Purpose: We present a new hypothesis suggesting that the different malignant potential of benign prostatic hyperplasia (BPH) and high grade prostatic intraepithelial neoplasia may be explained by distinct alterations in stem cell-like properties.
Materials and methods: We used our results and the recent literature to develop this hypothesis in the context of an updated prostate stem cell model.
Results: While high grade prostatic intraepithelial neoplasia is a likely precursor lesion to many prostatic adenocarcinomas, BPH rarely if ever progresses directly to carcinoma. Prostate epithelium contains basal and secretory compartments. Secretory cells appear to differentiate from basal cells. Thus, prostatic stem cells most likely reside in the basal compartment. In BPH there is a slight increase in epithelial proliferation, yet most replicating epithelial cells within BPH maintain their normal restriction to the basal compartment. In high grade prostatic intraepithelial neoplasia there is a marked increase in cell proliferation. In contrast to BPH, the majority of proliferating cells in high grade prostatic intraepithelial neoplasia reside in the secretory compartment. The biological significance of this topographic infidelity of proliferation in high grade prostatic intraepithelial neoplasia remains unclear but may relate mechanistically to down regulation of the cyclin dependent kinase inhibitor, p27kip1. Normal basal cells express GSTP1, an enzyme that inactivates reactive electrophiles and organic hydroperoxides, and that may protect cells from deoxyribonucleic acid damaging agents. In contrast, normal secretory cells and high grade prostatic intraepithelial neoplasia cells do not express this enzyme.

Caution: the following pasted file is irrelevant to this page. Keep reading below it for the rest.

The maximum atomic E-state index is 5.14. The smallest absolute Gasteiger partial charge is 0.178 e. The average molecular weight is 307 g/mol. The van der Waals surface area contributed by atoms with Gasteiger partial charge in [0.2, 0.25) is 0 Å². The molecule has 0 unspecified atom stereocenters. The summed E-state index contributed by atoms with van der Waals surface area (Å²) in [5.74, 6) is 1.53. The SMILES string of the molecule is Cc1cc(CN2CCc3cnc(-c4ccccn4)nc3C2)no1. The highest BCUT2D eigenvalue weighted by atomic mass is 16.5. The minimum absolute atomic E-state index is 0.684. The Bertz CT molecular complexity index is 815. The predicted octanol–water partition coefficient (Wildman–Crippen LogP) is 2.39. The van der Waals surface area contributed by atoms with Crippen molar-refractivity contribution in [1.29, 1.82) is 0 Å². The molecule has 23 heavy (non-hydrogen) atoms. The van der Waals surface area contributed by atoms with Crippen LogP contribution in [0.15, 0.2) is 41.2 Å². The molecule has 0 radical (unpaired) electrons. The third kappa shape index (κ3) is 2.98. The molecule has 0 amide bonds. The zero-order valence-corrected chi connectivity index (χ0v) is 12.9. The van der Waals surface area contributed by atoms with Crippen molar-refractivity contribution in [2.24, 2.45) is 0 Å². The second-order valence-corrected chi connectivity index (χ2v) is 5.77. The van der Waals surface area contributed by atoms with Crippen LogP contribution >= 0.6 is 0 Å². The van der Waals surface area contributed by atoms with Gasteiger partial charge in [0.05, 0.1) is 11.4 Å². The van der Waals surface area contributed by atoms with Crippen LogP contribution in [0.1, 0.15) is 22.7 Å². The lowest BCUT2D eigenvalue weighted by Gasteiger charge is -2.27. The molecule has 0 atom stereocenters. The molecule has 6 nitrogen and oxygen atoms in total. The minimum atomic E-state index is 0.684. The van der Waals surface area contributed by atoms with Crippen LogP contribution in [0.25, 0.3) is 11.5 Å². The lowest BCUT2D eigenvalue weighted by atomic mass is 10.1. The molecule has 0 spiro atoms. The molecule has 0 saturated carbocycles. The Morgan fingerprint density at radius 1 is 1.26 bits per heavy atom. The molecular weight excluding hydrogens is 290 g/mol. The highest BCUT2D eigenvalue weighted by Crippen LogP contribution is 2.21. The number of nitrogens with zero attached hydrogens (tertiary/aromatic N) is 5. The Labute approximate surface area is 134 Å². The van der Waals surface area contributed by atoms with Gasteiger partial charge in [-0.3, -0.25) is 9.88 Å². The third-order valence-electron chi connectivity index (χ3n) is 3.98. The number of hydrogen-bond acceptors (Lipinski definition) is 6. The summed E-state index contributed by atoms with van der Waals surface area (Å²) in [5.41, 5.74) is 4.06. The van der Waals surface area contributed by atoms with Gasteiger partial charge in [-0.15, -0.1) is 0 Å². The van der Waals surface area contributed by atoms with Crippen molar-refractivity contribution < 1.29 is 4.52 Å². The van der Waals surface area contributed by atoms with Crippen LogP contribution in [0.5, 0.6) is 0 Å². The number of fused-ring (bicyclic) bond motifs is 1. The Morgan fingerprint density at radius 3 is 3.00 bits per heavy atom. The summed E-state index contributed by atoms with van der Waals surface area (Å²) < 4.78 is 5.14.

Conclusions: We propose that topographic infidelity of proliferation produces a population of secretory cells replicating in the absence of key genome protective mechanisms, thus setting the stage for an accumulation of genomic alterations and instability in high grade prostatic intraepithelial neoplasia. This action occurs along with activation of telomerase, resulting in an immortal clone capable of developing into invasive carcinoma. The model predicts that genome protection remains intact in BPH, minimizing its malignant potential.